|Nothing to do with bicycles|
And why not? Contestants can be tested on both their material and design knowledge, not to mention their time management skills. Obviously there has to be a sizeable purse big enough to lure builders away from their workshops in order to compete. I suggest a purse large enough to wipe out any personal and business debt, some sponsors could throw in either some welding and machining equipment, a couple build kits, and maybe even a limited run of offshore made bikes based on the winner’s designs with a percentage of the sales going either back to be winning builder or to some cycling related advocacy group such as IMBA or People for Bikes.
Obviously criteria need to be established for judging the results, execution, aesthetics, and ride quality all need to factor in. I suggest a panel of that consists of a materials expert for each of the materials the builders have to work with, a pro level rider for each of the bikes built, and maybe some sort of celebrity MC like Bob Roll or Greg Herbold just to yuck things up a bit.
Bicycles have become a lot more pervasive over the last couple of years in a way they hadn’t largely due to having a larger range of selection and social acceptance. That broader acceptance, however, doesn’t necessarily mean that smaller, independent builders are lighting their cigars with hundred dollar bills and retiring in Aruba.
A little while ago I was watching the program “Café Racer” about the café motorcycle culture in Britain during the late fifties and the early sixties. There was a discussion about the decline of the British motorcycle industry and the subsequent lack of originality of design concerning modern motorcycles. Remove the decals off of any number of modern motorcycles, and it’s difficult to distinguish one from another.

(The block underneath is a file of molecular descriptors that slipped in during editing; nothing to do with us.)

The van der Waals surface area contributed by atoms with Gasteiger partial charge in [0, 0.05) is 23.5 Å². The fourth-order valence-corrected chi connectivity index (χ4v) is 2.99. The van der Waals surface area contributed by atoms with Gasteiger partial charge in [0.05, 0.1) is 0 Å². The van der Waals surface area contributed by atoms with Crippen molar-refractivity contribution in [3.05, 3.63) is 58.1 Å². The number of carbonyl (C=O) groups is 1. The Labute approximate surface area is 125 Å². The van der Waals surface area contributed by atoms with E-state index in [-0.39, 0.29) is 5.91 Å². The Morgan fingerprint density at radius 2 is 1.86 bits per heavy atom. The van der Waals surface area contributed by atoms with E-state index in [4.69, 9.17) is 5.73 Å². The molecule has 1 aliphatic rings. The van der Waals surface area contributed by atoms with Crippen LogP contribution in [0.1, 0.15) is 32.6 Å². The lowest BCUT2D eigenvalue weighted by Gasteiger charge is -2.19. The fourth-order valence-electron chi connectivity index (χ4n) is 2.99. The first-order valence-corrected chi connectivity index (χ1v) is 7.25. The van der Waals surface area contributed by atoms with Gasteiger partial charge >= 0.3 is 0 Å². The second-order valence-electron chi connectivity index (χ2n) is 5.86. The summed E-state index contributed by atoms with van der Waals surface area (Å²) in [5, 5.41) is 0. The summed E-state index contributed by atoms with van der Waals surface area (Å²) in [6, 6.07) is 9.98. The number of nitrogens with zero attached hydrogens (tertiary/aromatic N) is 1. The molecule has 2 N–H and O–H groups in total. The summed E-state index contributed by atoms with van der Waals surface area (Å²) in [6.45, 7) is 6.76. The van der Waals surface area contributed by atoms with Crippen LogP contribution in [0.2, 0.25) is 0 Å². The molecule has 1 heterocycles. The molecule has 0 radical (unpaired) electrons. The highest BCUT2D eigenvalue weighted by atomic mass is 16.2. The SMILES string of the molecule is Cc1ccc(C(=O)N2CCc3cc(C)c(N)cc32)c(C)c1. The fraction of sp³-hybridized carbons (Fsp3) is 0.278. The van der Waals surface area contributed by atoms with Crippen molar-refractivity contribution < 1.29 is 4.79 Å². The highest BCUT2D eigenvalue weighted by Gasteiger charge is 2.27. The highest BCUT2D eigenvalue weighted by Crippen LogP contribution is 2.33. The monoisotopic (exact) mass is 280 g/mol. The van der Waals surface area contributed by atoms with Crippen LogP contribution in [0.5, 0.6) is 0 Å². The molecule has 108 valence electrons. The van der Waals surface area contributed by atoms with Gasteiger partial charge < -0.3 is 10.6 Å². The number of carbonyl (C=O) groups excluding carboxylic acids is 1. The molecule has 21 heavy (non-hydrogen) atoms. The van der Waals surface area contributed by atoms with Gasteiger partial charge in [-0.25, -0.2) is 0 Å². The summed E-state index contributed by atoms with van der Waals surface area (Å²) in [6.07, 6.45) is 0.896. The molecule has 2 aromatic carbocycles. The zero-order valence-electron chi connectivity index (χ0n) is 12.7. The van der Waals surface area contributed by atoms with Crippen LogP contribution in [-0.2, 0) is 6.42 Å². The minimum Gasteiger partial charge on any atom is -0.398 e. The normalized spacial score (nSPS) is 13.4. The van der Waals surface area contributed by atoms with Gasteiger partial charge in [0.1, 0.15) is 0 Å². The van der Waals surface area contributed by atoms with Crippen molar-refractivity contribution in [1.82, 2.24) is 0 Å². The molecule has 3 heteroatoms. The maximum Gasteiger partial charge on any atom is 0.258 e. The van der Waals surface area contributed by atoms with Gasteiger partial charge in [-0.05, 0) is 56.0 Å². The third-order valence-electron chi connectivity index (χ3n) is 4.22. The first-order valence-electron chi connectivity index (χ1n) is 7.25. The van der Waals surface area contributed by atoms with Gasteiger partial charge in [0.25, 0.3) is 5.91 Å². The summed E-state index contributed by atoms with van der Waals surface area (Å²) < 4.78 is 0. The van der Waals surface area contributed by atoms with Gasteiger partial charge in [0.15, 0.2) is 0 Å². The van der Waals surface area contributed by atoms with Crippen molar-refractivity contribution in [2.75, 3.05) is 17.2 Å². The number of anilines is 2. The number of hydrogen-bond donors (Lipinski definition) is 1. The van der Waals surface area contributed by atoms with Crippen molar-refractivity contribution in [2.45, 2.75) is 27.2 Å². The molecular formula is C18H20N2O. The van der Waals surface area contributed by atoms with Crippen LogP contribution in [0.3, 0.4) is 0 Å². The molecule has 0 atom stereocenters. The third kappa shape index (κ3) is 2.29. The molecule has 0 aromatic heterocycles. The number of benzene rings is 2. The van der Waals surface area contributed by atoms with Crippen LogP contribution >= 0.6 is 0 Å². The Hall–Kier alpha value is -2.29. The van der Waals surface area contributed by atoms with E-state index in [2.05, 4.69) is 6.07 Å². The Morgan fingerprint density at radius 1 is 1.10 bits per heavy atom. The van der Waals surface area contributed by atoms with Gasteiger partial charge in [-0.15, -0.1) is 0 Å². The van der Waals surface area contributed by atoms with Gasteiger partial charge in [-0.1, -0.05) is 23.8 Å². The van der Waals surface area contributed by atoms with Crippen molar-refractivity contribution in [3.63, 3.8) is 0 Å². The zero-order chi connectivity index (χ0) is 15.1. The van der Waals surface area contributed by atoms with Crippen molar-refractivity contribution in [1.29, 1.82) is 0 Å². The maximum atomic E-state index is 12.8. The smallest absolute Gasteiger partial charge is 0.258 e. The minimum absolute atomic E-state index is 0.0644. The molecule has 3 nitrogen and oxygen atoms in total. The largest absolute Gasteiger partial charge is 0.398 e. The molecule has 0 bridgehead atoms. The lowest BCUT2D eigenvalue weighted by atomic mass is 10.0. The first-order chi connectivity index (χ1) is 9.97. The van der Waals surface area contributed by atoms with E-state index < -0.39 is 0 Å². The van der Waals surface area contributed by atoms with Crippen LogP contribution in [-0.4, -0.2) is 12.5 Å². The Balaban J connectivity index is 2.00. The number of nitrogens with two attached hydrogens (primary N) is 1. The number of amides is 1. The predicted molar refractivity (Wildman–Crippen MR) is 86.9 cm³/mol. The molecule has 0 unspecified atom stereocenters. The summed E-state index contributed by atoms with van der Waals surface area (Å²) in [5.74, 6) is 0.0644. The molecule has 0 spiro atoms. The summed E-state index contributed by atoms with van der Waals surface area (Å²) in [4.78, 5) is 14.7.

I fear the same can be said about the mass produced bikes that make up the bulk of the industry, strip off the decals, and a lot of the bikes look the same.
Maybe a reality show may be exactly the shot in arm a small builder may need in order to stay afloat and at the very least it may simply be good exposure.
As for myself I’m expecting that I’ll be getting a phone call from executive producer any time now about making this thing happen. Yup, any minute now…
|Remember Me ?|
There’s been a lot of tongue wagging concerning SRAM’s “not ready for prime time” hydraulic road bike disc brake. A lot of naysayers love to point out the problems with the brake system is yet one more reason why SRAM products suck.
Fair enough, SRAM’s original Red front derailleur was fraught with so many problems that it prompted a complete redesign of the mechanism.
But who remembers Shimano’s, SunTour’s and Campagnolo’s missteps? Personally I cringe every time I see a Shimano mountain STI system on a bike and does any one remember SunTour’s road bike handlebar mounted shifters or Campy’s less than stellar mountain bike group sets?
Haters are going to hate.
What matters most is how is SRAM going to address the shortcomings of their hydraulic road bike disc brake rather than if there’s a blip bringing it to market. If they do a good job of addressing the issues surrounding the brakes that’s one thing but it’s entirely different if they simply make a dog’s breakfast out of the entire thing.
If SRAM truly screws up, they’ll still be around because they have a broad product portfolio been able to tap into the lucrative OEM market so it’s unlikely they will be going away any time soon.
Hate on if you must but at this point it’s an exercise in futility.
If there’s a reason to hate SRAM it’s because almost every shifting system they make are a huge pain in the ass to when it comes to cable replacement.
That said, however, the number of broken or non-functional Shimano shifters I’ve worked on over the years have vastly outnumbered the number of jacked up SRAM shifters but that may simply due to the fact that there are far more Shimano equipped bikes than there are SRAM.